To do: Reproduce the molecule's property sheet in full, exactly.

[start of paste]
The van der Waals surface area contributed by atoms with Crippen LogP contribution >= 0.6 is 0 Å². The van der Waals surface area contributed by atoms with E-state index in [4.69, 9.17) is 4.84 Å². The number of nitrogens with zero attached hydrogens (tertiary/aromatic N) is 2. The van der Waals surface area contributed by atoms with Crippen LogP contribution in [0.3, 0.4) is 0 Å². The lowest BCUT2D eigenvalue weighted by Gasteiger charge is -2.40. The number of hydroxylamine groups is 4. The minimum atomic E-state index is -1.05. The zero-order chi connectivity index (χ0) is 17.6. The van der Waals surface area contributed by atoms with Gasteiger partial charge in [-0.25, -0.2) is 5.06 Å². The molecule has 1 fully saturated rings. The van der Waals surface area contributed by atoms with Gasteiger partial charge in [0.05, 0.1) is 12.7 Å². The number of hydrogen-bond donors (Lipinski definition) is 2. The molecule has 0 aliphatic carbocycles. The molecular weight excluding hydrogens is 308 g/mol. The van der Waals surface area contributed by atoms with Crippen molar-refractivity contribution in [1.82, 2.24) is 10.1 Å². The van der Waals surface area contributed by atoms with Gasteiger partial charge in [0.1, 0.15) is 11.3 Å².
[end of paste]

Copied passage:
The van der Waals surface area contributed by atoms with Crippen LogP contribution >= 0.6 is 0 Å². The van der Waals surface area contributed by atoms with E-state index in [4.69, 9.17) is 4.84 Å². The number of nitrogens with zero attached hydrogens (tertiary/aromatic N) is 2. The van der Waals surface area contributed by atoms with Crippen LogP contribution in [0.3, 0.4) is 0 Å². The lowest BCUT2D eigenvalue weighted by Gasteiger charge is -2.40. The number of hydroxylamine groups is 4. The minimum atomic E-state index is -1.05. The zero-order chi connectivity index (χ0) is 17.6. The van der Waals surface area contributed by atoms with Gasteiger partial charge in [-0.25, -0.2) is 5.06 Å². The molecule has 1 fully saturated rings. The van der Waals surface area contributed by atoms with Gasteiger partial charge in [0.05, 0.1) is 12.7 Å². The number of hydrogen-bond donors (Lipinski definition) is 2. The molecule has 0 aliphatic carbocycles. The molecular weight excluding hydrogens is 308 g/mol. The van der Waals surface area contributed by atoms with Crippen molar-refractivity contribution in [1.82, 2.24) is 10.1 Å². The van der Waals surface area contributed by atoms with Gasteiger partial charge in [0.1, 0.15) is 11.3 Å².